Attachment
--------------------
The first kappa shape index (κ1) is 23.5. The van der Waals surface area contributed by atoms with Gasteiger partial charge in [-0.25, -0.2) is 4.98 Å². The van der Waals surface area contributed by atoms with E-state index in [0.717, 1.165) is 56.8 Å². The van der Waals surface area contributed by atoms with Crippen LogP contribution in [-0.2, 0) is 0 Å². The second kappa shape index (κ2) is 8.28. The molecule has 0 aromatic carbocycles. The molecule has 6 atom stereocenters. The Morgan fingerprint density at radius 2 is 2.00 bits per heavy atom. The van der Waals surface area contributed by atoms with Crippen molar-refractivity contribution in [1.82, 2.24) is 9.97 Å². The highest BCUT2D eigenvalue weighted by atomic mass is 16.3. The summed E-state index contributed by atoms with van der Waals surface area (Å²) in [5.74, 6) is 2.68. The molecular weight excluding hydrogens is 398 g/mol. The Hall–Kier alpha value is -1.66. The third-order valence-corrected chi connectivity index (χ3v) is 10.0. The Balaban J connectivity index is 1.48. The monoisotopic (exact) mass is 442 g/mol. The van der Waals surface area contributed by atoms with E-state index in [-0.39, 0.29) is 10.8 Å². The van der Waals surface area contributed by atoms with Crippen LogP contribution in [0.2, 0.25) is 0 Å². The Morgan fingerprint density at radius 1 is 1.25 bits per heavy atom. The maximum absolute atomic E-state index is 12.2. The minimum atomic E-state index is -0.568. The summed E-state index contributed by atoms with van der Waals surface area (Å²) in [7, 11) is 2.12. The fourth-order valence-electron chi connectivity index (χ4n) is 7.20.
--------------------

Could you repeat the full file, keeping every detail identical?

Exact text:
The first kappa shape index (κ1) is 23.5. The van der Waals surface area contributed by atoms with Gasteiger partial charge in [-0.25, -0.2) is 4.98 Å². The van der Waals surface area contributed by atoms with E-state index in [0.717, 1.165) is 56.8 Å². The van der Waals surface area contributed by atoms with Crippen LogP contribution in [-0.2, 0) is 0 Å². The second kappa shape index (κ2) is 8.28. The molecule has 0 aromatic carbocycles. The molecule has 6 atom stereocenters. The Morgan fingerprint density at radius 2 is 2.00 bits per heavy atom. The van der Waals surface area contributed by atoms with Crippen molar-refractivity contribution in [1.82, 2.24) is 9.97 Å². The highest BCUT2D eigenvalue weighted by atomic mass is 16.3. The summed E-state index contributed by atoms with van der Waals surface area (Å²) in [5.74, 6) is 2.68. The molecular weight excluding hydrogens is 398 g/mol. The Hall–Kier alpha value is -1.66. The third-order valence-corrected chi connectivity index (χ3v) is 10.0. The Balaban J connectivity index is 1.48. The monoisotopic (exact) mass is 442 g/mol. The van der Waals surface area contributed by atoms with E-state index in [-0.39, 0.29) is 10.8 Å². The van der Waals surface area contributed by atoms with Crippen LogP contribution in [0.2, 0.25) is 0 Å². The Morgan fingerprint density at radius 1 is 1.25 bits per heavy atom. The maximum absolute atomic E-state index is 12.2. The minimum atomic E-state index is -0.568. The summed E-state index contributed by atoms with van der Waals surface area (Å²) in [7, 11) is 2.12. The fourth-order valence-electron chi connectivity index (χ4n) is 7.20.